A year and a half after a federal appeals court ruled a public university can’t force a professor to use his students’ preferred pronouns, a physician assistant is seeking a more expansive outcome against a different public university under the same court’s jurisdiction.
Valerie Kloosterman sued the University of Michigan Health-West and several officials for firing her “for no reason other than her sincerely held religious beliefs” after a long track record of “positive reviews and accolades” at her family and pediatric clinic, including from transgender patients, the federal complaint says.
The Christian is seeking a religious accommodation against not only using “biology-obscuring pronouns” for her patients, but also any involvement in so-called gender affirming medicine (GAM), including referrals for puberty blockers, cross-sex hormones and breast and genital removals.
Kloosterman objects to both on medical grounds as well, saying patients can miss “life-saving screenings and procedures” if their biological sex isn’t clear from the pronouns in their documentation.
GAM procedures are “experimental,” have not been validated by “methodologically rigorous long-term studies” and “often” result in loss of bone density and sexual function, among other “serious complications,” according to the First Amendment suit, filed by the First Liberty Institute.
Kloosterman’s medical judgments are partly backed by an FDA warning this summer about “gonadotropin-releasing hormone (GnRH) agonists” — puberty blockers — based on their “plausible” connection to spontaneous increases in intracranial pressure in girls.
She alleges UM Health-West accommodated “a vast array of other personal preferences, secular objections, and independent medical judgment” for other employees, such as letting a male doctor opt out of “pelvic exams on female patients.”
Providers who objected to prescribing opioids and “diet pills … were not even placed in a situation that might call for a referral,” while patients who wanted “toenail removals” were directed to a podiatrist because clinic staff refused to do them.
UM Health-West, which is governed by the university’s Board of Regents, could face an expensive settlement if the lawsuit survives a motion to dismiss. After the 6th U.S. Circuit Court of Appeals struck down compelled pronoun usage, Shawnee State University paid Nicholas Meriwether a $400,000 settlement and pledged to no longer police his speech.
The Alliance Defending Freedom filed a similar federal lawsuit in August against Michigan officials on behalf of Christian Healthcare Centers.
The nonprofit “faces a credible threat and substantial risk that it will be investigated and prosecuted” for refusing to provide GAM to gender-confused patients, the suit said, citing a sex-discrimination law that the Michigan Civil Rights Commission and a state court had deemed inclusive of gender identity.
Concerns about coercing medical professionals into GAM aren’t limited to religious objectors. The gender-critical Women’s Liberation Front filed comments against the Department of Health and Human Services’ proposed rule that would treat refusal to provide GAM as discrimination.
The problems for Kloosterman started last year when Metropolitan Health, her employer of 17 years, “culminated its affiliation” with the UM Health System and rebranded with its current name.
The 2018 training on treating LGBTQ+ patients did not require her to “affirm any statement,” but a 2021 training required her to affirm “statements concerning sexual orientation and gender identity” against her faith with no option for a religious accommodation.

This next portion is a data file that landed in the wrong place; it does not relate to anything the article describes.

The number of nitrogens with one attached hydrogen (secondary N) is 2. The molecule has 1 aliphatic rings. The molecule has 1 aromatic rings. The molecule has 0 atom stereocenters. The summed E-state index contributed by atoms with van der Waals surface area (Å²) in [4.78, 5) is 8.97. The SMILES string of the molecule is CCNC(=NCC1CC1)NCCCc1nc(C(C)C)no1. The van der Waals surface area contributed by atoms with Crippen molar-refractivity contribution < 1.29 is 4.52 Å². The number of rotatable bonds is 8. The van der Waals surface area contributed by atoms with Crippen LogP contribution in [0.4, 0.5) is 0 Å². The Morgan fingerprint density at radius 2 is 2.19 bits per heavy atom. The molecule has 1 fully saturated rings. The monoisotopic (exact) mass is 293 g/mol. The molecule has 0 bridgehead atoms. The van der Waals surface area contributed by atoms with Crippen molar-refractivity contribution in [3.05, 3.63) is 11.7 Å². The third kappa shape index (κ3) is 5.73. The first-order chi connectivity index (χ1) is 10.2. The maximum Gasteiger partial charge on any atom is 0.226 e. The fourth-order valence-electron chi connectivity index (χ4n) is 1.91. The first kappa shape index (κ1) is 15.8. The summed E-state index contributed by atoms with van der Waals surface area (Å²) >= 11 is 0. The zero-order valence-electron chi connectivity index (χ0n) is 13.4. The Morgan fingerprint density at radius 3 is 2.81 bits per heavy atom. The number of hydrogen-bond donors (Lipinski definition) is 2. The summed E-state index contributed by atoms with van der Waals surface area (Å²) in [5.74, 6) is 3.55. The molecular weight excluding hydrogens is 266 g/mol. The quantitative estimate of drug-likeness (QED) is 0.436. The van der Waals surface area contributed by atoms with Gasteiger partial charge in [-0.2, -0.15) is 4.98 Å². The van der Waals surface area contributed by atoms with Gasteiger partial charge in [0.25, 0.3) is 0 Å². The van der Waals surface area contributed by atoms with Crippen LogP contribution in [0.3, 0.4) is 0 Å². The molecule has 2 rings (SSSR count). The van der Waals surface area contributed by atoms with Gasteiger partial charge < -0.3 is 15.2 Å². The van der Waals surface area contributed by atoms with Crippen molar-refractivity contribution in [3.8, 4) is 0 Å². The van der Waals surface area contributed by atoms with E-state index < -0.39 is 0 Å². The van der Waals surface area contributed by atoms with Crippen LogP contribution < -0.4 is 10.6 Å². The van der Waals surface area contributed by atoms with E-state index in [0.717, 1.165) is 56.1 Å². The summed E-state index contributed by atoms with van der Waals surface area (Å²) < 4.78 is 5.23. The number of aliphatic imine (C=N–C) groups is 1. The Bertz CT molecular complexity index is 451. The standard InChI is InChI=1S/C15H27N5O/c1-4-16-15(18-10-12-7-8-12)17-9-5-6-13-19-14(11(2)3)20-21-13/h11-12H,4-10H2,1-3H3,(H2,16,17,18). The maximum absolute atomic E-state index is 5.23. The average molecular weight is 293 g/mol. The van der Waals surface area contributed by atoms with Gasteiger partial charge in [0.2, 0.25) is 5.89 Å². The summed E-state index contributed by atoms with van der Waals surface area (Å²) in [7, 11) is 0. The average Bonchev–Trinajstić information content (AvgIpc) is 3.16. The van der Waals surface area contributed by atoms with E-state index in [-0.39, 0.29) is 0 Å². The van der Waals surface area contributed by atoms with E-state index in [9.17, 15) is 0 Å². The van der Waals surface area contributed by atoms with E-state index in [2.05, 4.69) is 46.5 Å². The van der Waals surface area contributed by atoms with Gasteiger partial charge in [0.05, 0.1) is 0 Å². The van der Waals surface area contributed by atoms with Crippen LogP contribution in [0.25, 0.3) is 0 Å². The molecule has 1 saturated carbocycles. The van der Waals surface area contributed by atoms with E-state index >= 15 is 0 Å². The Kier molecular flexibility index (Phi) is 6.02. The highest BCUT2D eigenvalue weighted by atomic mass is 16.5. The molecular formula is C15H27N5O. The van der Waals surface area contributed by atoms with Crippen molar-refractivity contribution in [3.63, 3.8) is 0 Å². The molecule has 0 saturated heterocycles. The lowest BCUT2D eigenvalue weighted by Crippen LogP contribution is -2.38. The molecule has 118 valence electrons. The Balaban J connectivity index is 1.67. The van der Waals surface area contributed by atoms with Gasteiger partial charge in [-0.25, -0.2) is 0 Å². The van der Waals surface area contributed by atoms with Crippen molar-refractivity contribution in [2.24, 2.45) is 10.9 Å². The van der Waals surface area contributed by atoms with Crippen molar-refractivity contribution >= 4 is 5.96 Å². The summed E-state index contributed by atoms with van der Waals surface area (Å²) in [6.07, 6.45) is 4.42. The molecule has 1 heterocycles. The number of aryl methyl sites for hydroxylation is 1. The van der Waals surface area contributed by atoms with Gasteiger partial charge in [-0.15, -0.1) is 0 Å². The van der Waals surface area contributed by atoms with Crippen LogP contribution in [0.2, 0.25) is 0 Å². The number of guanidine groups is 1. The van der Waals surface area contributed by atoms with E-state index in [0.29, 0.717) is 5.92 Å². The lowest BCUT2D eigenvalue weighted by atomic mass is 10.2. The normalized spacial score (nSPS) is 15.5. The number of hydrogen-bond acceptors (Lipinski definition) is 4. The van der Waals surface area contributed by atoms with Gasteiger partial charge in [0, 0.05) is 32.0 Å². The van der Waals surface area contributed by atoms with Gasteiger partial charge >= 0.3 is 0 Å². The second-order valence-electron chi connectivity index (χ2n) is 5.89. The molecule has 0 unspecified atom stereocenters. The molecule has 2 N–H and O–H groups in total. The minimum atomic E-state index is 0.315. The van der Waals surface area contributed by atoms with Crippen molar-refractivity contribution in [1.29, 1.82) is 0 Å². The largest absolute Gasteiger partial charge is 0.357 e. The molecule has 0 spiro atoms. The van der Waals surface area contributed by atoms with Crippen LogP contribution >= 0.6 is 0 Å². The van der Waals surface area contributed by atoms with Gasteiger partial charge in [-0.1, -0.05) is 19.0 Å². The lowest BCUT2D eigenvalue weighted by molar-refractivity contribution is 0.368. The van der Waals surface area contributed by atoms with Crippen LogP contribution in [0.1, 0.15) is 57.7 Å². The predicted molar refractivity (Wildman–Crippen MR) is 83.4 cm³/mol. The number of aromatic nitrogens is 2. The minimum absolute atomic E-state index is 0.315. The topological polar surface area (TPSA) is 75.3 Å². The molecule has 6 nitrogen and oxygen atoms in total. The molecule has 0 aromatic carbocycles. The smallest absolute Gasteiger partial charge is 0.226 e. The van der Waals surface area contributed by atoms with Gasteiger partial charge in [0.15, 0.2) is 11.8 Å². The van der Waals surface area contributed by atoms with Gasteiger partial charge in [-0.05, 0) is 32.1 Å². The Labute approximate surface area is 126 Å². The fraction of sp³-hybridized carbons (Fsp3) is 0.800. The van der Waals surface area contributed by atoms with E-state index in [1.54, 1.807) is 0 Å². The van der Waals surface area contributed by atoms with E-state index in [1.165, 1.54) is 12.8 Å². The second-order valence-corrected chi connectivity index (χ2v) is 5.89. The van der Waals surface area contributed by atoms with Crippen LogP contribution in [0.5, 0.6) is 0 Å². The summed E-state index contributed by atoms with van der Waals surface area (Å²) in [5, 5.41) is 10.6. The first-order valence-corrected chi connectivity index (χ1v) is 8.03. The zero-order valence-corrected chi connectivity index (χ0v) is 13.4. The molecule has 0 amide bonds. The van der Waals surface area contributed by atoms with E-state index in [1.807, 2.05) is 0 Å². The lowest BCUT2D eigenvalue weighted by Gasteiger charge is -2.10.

When she met with human resources and diversity, equity and inclusion officials to discuss the situation on July 29, 2021, one of them, according to her complaint, “grew hostile, visibly angry with tight fists and a flushed demeanor,” as Kloosterman explained why she couldn’t make GAM referrals or address patients by preferred pronouns.
DEI Coordinator Thomas Pierce called her “evil” and a “liar” for claiming gay patients never complained about the care she gave them, the suit claims. He said Kloosterman couldn’t bring a Bible to work or let her religious beliefs inform her care, and that addressing patients by name instead of preferred pronoun could cause their suicide. She “cited some scientific studies that showed otherwise,” and Pierce, who has “no formal medical training or education,” responded that “he had studies that would disprove her studies.”
Kloosterman was summoned to a meeting a month later with a day’s notice and no suggestion she would be fired on the spot. At the meeting, she alleges, one of the defendants “entered the room and said that, because Ms. Kloosterman refused to use preferred pronouns and because she refused to refer for ‘gender reassignment surgeries,’ she no longer worked at University of Michigan Health-West.”
While her termination notice gave her last day as Nov. 22, officials said “today” was her last day, took her badge and banned her from returning for her personal items.
Officials informed her colleagues at the clinic the next morning that “Valerie no longer works for the University of Michigan” because of a “clear violation” they refused to specify, the suit says, implying Kloosterman “had done something so egregious” it required termination.
The letter memorializing the reasons for her termination included, she says, “a newly fabricated and baseless allegation” that she had “altered medical records to change patients’ templated pronouns.”
Kloosterman has yet to receive any statement “disavowing” Pierce’s attacks on her religious beliefs, she says.
“University of Michigan Health-West is committed to providing appropriate medical treatment to all patients and respects the religious beliefs of its employees,” a spokesperson wrote in an email to Just the News. “Our organization does not discuss personnel issues and as such, has no further comment.”